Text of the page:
Mario Vargas Llosa nabs Nobel, nobody nabs my book

October 7, 2010 • 5:30 am

The readers have again drawn a blank in our guess-the-Nobel contest, as Peruvian Mario Vargas Llosa (b. 1936), whom nobody named, just nabbed the Literature prize.  Curiously, a friend in Boston just recommended him to me as the best modern writer from Latin America.  I confess that I haven’t read him.

I was kind of hoping that Salman Rushdie would take it, for he surely deserves it—and it would really tick off his religious opponents.  My American wild-card favorite was Cormac McCarthy, but I don’t think he’ll see the Prize in his lifetime. (He also deserves it.)

17 thoughts on “Mario Vargas Llosa nabs Nobel, nobody nabs my book

  1. OK – must now read some Vargas Llosa. Anyone have special recommendations? “War At The End Of The World” looks quite interesting.

  2. Well, if you’ve got a copy going free, would you like to give it to me? In the UK, it’s the National Day of Poetry.

    Wrote this ages ago:

    And yet it does move
    Galileo did not say
    But it makes my point

    Three observations
    And the two deductions
    Darwin’s Magnum Opus

    For he observed that
    Species over reproduce
    Observation one

    Despite this he saw
    Population stays stable
    Observation two

    Therefore there is a
    Survival competition
    His first deduction

    Last observation
    Individuals unique
    Each is different

    Those differences
    They influence survival
    The best are passed on

    Evidence profound
    ATP universal
    DNA in all

    Fossils abundant
    Tiktaalik “transitional”
    Tetrapod almost

    And so you can see
    Noodly appendage absent
    Heresy, I know

  3. A posteriori an obvious candidate as well. For an extremely fun and imaginative book see ‘Aunt Julia and the scriptwriter’; for a major work, ‘Conversation in the Cathedral’.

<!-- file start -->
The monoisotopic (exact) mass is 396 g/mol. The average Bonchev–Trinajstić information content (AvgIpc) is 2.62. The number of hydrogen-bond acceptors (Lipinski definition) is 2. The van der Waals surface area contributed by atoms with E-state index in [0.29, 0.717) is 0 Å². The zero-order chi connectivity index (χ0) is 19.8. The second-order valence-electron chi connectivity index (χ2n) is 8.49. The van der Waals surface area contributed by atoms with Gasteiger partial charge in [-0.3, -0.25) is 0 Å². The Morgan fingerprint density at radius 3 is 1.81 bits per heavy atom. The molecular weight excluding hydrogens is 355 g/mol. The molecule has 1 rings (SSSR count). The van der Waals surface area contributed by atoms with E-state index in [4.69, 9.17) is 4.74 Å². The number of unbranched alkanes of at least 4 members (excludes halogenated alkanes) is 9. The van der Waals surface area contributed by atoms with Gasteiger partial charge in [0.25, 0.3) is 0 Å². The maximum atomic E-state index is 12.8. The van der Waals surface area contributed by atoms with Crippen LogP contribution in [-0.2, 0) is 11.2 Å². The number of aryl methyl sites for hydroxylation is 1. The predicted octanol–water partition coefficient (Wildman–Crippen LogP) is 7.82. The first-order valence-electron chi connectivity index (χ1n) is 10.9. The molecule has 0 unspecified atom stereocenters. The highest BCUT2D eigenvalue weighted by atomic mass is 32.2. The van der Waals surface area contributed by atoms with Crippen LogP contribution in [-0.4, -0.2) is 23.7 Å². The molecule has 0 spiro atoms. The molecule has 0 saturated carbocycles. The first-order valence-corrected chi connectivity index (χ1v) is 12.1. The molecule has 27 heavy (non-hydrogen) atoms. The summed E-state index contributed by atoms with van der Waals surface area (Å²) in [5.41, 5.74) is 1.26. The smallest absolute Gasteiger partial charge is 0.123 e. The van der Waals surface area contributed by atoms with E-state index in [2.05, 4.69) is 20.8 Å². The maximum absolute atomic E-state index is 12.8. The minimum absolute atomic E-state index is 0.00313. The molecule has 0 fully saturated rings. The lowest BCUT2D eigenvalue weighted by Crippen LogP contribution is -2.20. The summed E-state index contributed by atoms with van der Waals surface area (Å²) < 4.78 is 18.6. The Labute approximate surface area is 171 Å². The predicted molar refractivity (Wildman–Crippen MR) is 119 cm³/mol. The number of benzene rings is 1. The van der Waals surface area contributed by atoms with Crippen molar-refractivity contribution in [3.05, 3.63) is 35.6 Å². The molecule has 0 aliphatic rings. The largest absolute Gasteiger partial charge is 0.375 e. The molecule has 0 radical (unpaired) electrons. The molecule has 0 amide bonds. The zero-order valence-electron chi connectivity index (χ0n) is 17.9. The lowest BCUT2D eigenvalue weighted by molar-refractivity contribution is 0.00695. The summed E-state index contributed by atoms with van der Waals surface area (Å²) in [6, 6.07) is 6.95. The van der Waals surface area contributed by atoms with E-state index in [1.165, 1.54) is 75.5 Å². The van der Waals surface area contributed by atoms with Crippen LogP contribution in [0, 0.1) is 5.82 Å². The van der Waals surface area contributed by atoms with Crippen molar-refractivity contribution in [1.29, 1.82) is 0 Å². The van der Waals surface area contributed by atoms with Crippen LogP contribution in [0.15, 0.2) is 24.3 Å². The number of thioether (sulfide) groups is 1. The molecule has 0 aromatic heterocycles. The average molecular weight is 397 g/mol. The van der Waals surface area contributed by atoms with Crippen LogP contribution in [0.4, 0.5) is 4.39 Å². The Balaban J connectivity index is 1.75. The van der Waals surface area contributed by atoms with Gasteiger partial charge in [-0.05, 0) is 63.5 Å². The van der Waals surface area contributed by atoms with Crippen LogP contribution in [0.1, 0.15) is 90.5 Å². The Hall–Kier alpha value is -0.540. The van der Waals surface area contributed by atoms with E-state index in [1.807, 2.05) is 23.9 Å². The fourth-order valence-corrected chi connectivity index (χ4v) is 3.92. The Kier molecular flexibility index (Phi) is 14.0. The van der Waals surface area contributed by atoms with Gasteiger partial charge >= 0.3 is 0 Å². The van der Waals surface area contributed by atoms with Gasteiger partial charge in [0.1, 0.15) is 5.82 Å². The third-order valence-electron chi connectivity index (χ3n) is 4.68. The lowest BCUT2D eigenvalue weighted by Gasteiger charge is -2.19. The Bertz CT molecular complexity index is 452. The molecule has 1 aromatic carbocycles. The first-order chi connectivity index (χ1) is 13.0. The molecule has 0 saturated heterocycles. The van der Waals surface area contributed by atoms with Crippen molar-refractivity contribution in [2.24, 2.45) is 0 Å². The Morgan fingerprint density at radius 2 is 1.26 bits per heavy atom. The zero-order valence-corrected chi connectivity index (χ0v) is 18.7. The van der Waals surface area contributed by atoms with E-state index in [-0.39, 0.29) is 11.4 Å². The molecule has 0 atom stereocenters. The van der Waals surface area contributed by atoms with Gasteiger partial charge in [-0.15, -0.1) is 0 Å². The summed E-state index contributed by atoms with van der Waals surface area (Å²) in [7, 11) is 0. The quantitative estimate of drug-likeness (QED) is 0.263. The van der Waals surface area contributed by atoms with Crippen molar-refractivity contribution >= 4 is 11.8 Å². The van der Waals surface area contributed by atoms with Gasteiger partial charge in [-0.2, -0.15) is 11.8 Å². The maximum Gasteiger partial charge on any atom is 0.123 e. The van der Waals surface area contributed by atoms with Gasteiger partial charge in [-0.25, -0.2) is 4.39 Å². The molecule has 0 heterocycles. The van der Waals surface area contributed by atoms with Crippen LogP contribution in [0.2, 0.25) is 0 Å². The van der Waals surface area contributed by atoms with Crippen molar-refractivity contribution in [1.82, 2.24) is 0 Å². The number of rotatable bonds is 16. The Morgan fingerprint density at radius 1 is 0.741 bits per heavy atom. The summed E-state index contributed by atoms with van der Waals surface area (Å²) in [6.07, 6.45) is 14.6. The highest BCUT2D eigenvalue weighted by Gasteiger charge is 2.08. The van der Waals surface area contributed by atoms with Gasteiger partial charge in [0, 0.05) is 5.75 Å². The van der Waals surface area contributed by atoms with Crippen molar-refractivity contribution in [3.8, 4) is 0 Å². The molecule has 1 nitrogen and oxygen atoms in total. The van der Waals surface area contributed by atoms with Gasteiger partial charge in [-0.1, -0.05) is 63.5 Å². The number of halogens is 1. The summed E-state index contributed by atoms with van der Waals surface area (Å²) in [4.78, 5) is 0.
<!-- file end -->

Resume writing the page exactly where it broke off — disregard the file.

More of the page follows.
4. Fantastic news–up until now, he was perhaps the greatest living writer without a Nobel. In addition to the books recommended above, I’d suggest (in Spanish, if you can, but the English translations of his work are worthwhile too) The Time of the Hero, The Green House, Captain Pantoja and the Special Service, and Death in the Andes.

    A few I haven’t read that are on my list: The War of the End of the World, The Feast of the Goats, and The Bad Girl.

  5. … but I don’t think he’ll see the Prize in his lifetime.

    Well I don’t think he’ll see the prize after his lifetime, as the Nobel is never given posthumously.

  6. Llosa’s work stands extremely tall next to nearly every writer we guessed. It’s nice that the prize will bring more readers to his art.

    I’ve never read anything of his that wasn’t terrific.

  7. On my personal Noble prize list Llosa was no. 1. Now Salman Rushdie took the honour.
    Llosa’s novels are terrific. I liked “Captain Pantoja and the Special Service” and “The Time of the Hero”. BTW, English titles are so weird!

  8. I would love to see Salman Rushdie get it…but I think it’s pretty unlikely any time soon. I’m afraid the Nobel committee will be too squeamish about putative “Islamophobia” for that, at least unless/until the political climate changes.

  9. Reason has a short piece up praising Vargas Llosa. Vargas Llosa is the author to read in contrast to Garcia Marquez. Vargas Llosa has been a scathing critic of authoritarianisms of the left and the right, while Garcia Marquez (a great novelist to be sure), has been an abject admirer of left wing dictators, esp. Castro.

    Jerry: the best one to read is ‘The War of the End of the World’

    here’s an essay by him:

  10. As a latin american I’m so happy to see Vargas Llosa win the Nobel prize. He’s a very good writer. He has a great history telling style.

  11. Cormac McC: I was impressed by the early novels, and kept on with him, despite some doubts, up until the third in the All the Pretty Horses trilogy which read like a peculiar and bad parody of McCarthy’s own style, with the influences – Faulkner, Hemingway – all too obvious: it read like someone trying to write in what he thought was a quintessentially American style: it was also sentimental and portentous, and the final knife fight was wholly unbelievable and, really, risible. Perhaps I should try again, but I though the book was so bad that I lost interest in his work.

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